Rolling blackouts ???greenspun.com : LUSENET : TimeBomb 2000 (Y2000) : One Thread
I have frequently seen the term "rolling blackouts" used regarding Y2k. Now I know what a brownout is, and I know what a blackout is, but frankly the notion of rolling blackouts stumps me. Can someone please explain this.
-- Kasey (email@example.com), March 21, 1999
Certain areas are shut down for a period of time, then turned on again while another place is shut down.
-- SCOTTY (BLehman202@aol.com), March 21, 1999.
Put another way, rationing of electricity due to a shortage of generating capacity.
-- Anonymous99 (Anonymous99@Anonymous.com), March 21, 1999.
During the 70s gas crisis and miner's strike in Britain, rolling gas and electric blackouts were coordinated, so that in most cases you might have electricity for four hours in the a.m. but no gas. Then you would have gas in the afternoon but no electricity.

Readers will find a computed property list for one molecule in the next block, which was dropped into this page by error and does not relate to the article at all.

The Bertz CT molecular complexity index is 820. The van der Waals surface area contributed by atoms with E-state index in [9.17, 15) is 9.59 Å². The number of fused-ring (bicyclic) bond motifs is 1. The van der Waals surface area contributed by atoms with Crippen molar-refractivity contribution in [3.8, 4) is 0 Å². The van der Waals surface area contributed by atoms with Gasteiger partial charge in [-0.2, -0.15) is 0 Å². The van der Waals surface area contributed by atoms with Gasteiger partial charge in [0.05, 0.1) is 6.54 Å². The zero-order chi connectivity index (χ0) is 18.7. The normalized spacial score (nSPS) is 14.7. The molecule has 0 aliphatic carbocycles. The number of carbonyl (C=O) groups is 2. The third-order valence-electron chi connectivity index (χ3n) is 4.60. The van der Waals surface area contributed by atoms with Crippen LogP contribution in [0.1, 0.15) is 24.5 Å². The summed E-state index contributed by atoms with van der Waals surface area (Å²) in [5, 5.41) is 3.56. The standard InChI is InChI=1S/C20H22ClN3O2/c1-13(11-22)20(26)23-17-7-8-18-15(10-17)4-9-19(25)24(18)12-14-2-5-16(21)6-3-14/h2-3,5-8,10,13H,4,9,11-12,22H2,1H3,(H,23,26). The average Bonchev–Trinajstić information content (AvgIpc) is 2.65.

-- Old Git (firstname.lastname@example.org), March 21, 1999.
See this thread "A taste of rolling blackouts" about the 1989 South Florida rolling blackouts.
-- Online2Much (email@example.com), March 21, 1999.
Electricity in the morning and gas in the afternoon?? Bad idea. How can a gas-fired hot air furnace run under those conditions?
Anyway, rolling blackouts are usually scheduled x hours on, y hours off on a rotating basis. If little power is available, x could be 1 and y = 11. As more power becomes available, it would switch to x=1, y=5, then x=2, y=4, etc.
-- Dean -- from (almost) Duh Moines (firstname.lastname@example.org), March 21, 1999.